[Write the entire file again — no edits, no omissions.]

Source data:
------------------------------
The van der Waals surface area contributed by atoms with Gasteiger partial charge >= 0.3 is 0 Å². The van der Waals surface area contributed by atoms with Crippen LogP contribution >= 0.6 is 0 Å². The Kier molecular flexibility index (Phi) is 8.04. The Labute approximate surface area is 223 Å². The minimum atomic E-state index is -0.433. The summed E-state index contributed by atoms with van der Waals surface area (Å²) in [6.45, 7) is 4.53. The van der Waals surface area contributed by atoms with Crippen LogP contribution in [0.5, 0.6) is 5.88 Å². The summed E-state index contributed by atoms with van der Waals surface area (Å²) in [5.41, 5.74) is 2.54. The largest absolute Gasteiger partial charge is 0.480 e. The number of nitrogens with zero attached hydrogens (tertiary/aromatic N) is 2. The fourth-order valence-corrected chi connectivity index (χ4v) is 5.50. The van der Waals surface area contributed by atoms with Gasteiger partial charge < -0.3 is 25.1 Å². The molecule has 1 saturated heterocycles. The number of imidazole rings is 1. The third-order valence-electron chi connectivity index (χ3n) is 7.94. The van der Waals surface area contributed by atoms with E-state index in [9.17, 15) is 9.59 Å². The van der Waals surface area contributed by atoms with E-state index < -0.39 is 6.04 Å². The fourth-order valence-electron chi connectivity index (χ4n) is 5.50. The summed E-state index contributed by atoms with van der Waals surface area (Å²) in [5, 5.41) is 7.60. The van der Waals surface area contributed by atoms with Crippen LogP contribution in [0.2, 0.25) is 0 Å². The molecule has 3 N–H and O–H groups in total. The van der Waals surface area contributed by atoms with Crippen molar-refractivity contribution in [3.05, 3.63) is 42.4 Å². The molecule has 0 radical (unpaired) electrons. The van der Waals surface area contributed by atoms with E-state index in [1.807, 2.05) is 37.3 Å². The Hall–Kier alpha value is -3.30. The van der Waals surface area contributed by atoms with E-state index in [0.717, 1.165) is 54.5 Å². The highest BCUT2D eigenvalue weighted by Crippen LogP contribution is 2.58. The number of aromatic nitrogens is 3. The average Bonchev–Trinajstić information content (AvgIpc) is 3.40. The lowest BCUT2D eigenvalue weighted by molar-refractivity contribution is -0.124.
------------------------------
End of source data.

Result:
The van der Waals surface area contributed by atoms with Gasteiger partial charge >= 0.3 is 0 Å². The van der Waals surface area contributed by atoms with Crippen LogP contribution >= 0.6 is 0 Å². The Kier molecular flexibility index (Phi) is 8.04. The Labute approximate surface area is 223 Å². The minimum atomic E-state index is -0.433. The summed E-state index contributed by atoms with van der Waals surface area (Å²) in [6.45, 7) is 4.53. The van der Waals surface area contributed by atoms with Crippen LogP contribution in [0.5, 0.6) is 5.88 Å². The summed E-state index contributed by atoms with van der Waals surface area (Å²) in [5.41, 5.74) is 2.54. The largest absolute Gasteiger partial charge is 0.480 e. The number of nitrogens with zero attached hydrogens (tertiary/aromatic N) is 2. The fourth-order valence-corrected chi connectivity index (χ4v) is 5.50. The van der Waals surface area contributed by atoms with Gasteiger partial charge < -0.3 is 25.1 Å². The molecule has 1 saturated heterocycles. The number of imidazole rings is 1. The third-order valence-electron chi connectivity index (χ3n) is 7.94. The van der Waals surface area contributed by atoms with E-state index in [9.17, 15) is 9.59 Å². The van der Waals surface area contributed by atoms with E-state index < -0.39 is 6.04 Å². The fourth-order valence-electron chi connectivity index (χ4n) is 5.50. The summed E-state index contributed by atoms with van der Waals surface area (Å²) in [5, 5.41) is 7.60. The van der Waals surface area contributed by atoms with Crippen LogP contribution in [0.2, 0.25) is 0 Å². The molecule has 3 N–H and O–H groups in total. The van der Waals surface area contributed by atoms with Crippen molar-refractivity contribution in [3.05, 3.63) is 42.4 Å². The molecule has 0 radical (unpaired) electrons. The van der Waals surface area contributed by atoms with E-state index in [1.807, 2.05) is 37.3 Å². The Hall–Kier alpha value is -3.30. The van der Waals surface area contributed by atoms with E-state index in [0.717, 1.165) is 54.5 Å². The highest BCUT2D eigenvalue weighted by Crippen LogP contribution is 2.58. The number of aromatic nitrogens is 3. The average Bonchev–Trinajstić information content (AvgIpc) is 3.40. The lowest BCUT2D eigenvalue weighted by molar-refractivity contribution is -0.124.